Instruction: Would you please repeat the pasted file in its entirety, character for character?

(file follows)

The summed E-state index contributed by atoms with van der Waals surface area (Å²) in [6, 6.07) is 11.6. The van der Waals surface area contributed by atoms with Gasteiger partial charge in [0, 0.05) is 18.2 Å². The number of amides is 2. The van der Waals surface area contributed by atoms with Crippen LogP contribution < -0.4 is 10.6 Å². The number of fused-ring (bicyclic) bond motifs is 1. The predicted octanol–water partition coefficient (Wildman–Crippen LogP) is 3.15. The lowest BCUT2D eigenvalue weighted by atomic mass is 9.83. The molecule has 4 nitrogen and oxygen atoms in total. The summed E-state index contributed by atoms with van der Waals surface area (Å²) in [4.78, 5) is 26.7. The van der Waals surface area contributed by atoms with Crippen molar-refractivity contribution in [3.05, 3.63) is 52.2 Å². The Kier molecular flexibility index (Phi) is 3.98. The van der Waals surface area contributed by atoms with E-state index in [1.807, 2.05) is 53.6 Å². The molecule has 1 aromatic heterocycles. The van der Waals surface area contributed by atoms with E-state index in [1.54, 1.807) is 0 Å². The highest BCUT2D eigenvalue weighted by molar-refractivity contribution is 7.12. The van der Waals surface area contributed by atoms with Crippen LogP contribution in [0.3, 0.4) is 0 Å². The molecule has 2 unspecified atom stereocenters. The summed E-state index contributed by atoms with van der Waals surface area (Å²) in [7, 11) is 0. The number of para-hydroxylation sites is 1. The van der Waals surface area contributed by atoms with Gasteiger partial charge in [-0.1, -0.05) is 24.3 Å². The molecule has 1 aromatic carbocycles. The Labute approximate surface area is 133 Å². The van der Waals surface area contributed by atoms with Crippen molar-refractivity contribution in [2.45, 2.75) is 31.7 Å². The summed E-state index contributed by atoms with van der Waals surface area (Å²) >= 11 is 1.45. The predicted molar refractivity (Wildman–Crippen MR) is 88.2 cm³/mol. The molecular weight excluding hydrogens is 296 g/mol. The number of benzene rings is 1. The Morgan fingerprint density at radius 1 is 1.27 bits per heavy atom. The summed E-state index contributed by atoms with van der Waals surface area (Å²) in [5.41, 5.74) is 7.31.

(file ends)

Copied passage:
The summed E-state index contributed by atoms with van der Waals surface area (Å²) in [6, 6.07) is 11.6. The van der Waals surface area contributed by atoms with Gasteiger partial charge in [0, 0.05) is 18.2 Å². The number of amides is 2. The van der Waals surface area contributed by atoms with Crippen LogP contribution < -0.4 is 10.6 Å². The number of fused-ring (bicyclic) bond motifs is 1. The predicted octanol–water partition coefficient (Wildman–Crippen LogP) is 3.15. The lowest BCUT2D eigenvalue weighted by atomic mass is 9.83. The molecule has 4 nitrogen and oxygen atoms in total. The summed E-state index contributed by atoms with van der Waals surface area (Å²) in [4.78, 5) is 26.7. The van der Waals surface area contributed by atoms with Crippen molar-refractivity contribution in [3.05, 3.63) is 52.2 Å². The Kier molecular flexibility index (Phi) is 3.98. The van der Waals surface area contributed by atoms with E-state index in [1.807, 2.05) is 53.6 Å². The molecule has 1 aromatic heterocycles. The van der Waals surface area contributed by atoms with E-state index in [1.54, 1.807) is 0 Å². The highest BCUT2D eigenvalue weighted by molar-refractivity contribution is 7.12. The van der Waals surface area contributed by atoms with Crippen LogP contribution in [0.3, 0.4) is 0 Å². The molecule has 2 unspecified atom stereocenters. The summed E-state index contributed by atoms with van der Waals surface area (Å²) in [7, 11) is 0. The number of para-hydroxylation sites is 1. The van der Waals surface area contributed by atoms with Gasteiger partial charge in [-0.1, -0.05) is 24.3 Å². The molecule has 1 aromatic carbocycles. The Labute approximate surface area is 133 Å². The van der Waals surface area contributed by atoms with Crippen molar-refractivity contribution in [2.45, 2.75) is 31.7 Å². The summed E-state index contributed by atoms with van der Waals surface area (Å²) >= 11 is 1.45. The predicted molar refractivity (Wildman–Crippen MR) is 88.2 cm³/mol. The molecular weight excluding hydrogens is 296 g/mol. The number of benzene rings is 1. The Morgan fingerprint density at radius 1 is 1.27 bits per heavy atom. The summed E-state index contributed by atoms with van der Waals surface area (Å²) in [5.41, 5.74) is 7.31.